Thinking about purchasing an Otterhound? Then read our breed profile including a brief description, information on height, weight, color, coat, temperament, grooming, activity and history. Purchasing a new puppy is a commitment that may last ten or more years so please educate yourself on the Otterhound breed, including all stages of their life from puppy hood to older dog.
Ask yourself will I be a good owner? Do I have the time it takes to train a new puppy? Do I have the resources to give my new dog a rewarding life. Do I have a local veterinarian that I can take my new dog to? Do I have a groomer or can I do the grooming myself on a regular basis. Fundamental requirements for a being a good Otterhound owner;
Before making a purchase talk to the breeder, ask them many questions about their dogs and the breed in general. A good breeder will teach you about the Otterhound and they will have many questions for you about your home and life style and if this breed is suited for you and your family.
Questions you may want to ask an Otterhound Breeder:
It is recommended that you sign a contract with the breeder so that there will be no misunderstandings on the arrangements made. Then bring home your new Otterhound and enjoy as "there is no greater love then a dog's devotion."
The Otterhound is a large, rough-coated hound with an imposing head showing great strength and dignity. They have a strong body and long striding action fit for a long day's work. They have an extremely sensitive nose, and are inquisitive and perseverant in investigating scents. Their scenting skills are almost the same as that of the Bloodhound. They are somewhat shaggy, with medium length fur and wheaten, tan or black in color. They have long drop ears and a friendly disposition. Otterhounds are known for their big sloppy kisses and soft hearts. They make an excellent family companion though sometimes they may think they are a lap dog. Otterhounds were once used for hunting otter, but their name no longer applies today. But they still retain strong instincts to follow scents outside and track down different animals. The Otterhound is a stubborn and independent breed, and will not easily do as you say. They are athletic, happy and do fine in a kennel. They can become destructive if they are not properly trained. Otterhounds love water and love to be around people.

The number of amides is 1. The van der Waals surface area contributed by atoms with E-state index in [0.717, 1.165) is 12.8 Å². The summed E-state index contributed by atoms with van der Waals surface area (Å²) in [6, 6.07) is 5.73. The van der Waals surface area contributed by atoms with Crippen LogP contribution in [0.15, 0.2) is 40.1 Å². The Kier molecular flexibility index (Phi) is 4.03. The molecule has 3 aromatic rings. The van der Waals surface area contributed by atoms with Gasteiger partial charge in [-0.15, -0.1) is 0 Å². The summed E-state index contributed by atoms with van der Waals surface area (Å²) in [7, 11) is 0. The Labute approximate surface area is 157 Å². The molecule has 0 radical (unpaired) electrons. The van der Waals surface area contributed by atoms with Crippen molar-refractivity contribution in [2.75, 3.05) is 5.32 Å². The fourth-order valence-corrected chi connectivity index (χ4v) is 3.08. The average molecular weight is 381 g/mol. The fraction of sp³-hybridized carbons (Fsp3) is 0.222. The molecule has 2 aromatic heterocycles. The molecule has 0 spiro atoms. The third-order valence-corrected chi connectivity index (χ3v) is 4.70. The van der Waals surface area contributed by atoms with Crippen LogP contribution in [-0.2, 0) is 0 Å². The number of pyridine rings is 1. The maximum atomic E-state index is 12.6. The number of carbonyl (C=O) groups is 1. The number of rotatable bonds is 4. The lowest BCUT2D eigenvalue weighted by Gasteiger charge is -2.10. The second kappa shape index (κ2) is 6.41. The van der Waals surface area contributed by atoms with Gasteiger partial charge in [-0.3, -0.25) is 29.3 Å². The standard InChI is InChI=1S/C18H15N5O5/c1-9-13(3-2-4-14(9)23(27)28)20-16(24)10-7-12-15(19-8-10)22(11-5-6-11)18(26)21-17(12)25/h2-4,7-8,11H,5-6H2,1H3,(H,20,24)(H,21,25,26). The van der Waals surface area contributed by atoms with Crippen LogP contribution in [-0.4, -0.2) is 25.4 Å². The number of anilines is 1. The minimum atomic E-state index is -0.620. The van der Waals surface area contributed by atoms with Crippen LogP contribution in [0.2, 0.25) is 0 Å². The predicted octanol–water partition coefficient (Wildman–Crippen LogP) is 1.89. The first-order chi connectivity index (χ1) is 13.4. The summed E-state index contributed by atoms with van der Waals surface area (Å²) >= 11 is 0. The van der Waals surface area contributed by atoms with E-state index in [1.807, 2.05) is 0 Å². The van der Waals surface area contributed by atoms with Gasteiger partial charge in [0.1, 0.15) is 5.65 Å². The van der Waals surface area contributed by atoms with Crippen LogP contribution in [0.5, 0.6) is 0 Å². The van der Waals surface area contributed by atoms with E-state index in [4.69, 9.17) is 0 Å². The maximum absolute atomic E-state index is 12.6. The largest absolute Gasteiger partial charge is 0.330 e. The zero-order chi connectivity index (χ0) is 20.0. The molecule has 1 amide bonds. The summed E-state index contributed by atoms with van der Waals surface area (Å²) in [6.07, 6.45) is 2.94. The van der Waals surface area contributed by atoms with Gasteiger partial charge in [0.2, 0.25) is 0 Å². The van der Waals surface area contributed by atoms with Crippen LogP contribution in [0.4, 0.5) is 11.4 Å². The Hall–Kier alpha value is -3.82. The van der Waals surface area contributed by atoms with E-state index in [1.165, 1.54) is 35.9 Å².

24 - 27 inches; Females: 23 - 26 inches.
Colors: All hound
colors appear and are permissible. They are generally colored grizzle, wheaten,
black and tan, liver and tan or tricolor.
are athletic, independent, boisterous and friendly. They are very stubborn and
can become destructive if not trained. This breed is okay to be kenneled, though
many Otterhounds live indoors nowadays. Otterhounds have incredibly good noses,
and love to use them to search out scents when they are outside. They are good
with children and other dogs, and enjoy being with people. They are rather cheerful
and content to do as they please, although they are very devoted to their masters.
They like to bark and to roam, but are very enthusiastic.
Otterhound Care and Exercise:
Moderate brushing is required for the Otterhound's double, shaggy
coat. Their coat should also be stripped occasionally. Ears, teeth and nails
need attention occasionally. Exercise should consists of daily walks, play,
plenty of space to run and an occasional swim.
Activity: Indoors - Low.
Outdoors - High. When given a scent or a trail, these dogs become very active
Otterhound Health Issues: Hip dysplasia, bleeding disorders, seizures and bloat. Bloat is a health issue to most dogs, being the largest killer of all breeds except for cancer. It affects most dogs, but Otterhounds can be more susceptible to it because of their deep chests. Bloat is also known as twisted stomach or gastric torsion.
Life Span: 12 - 14 years.
Country of Origin:
First Registered by the AKC:
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Monday, August 19, 2013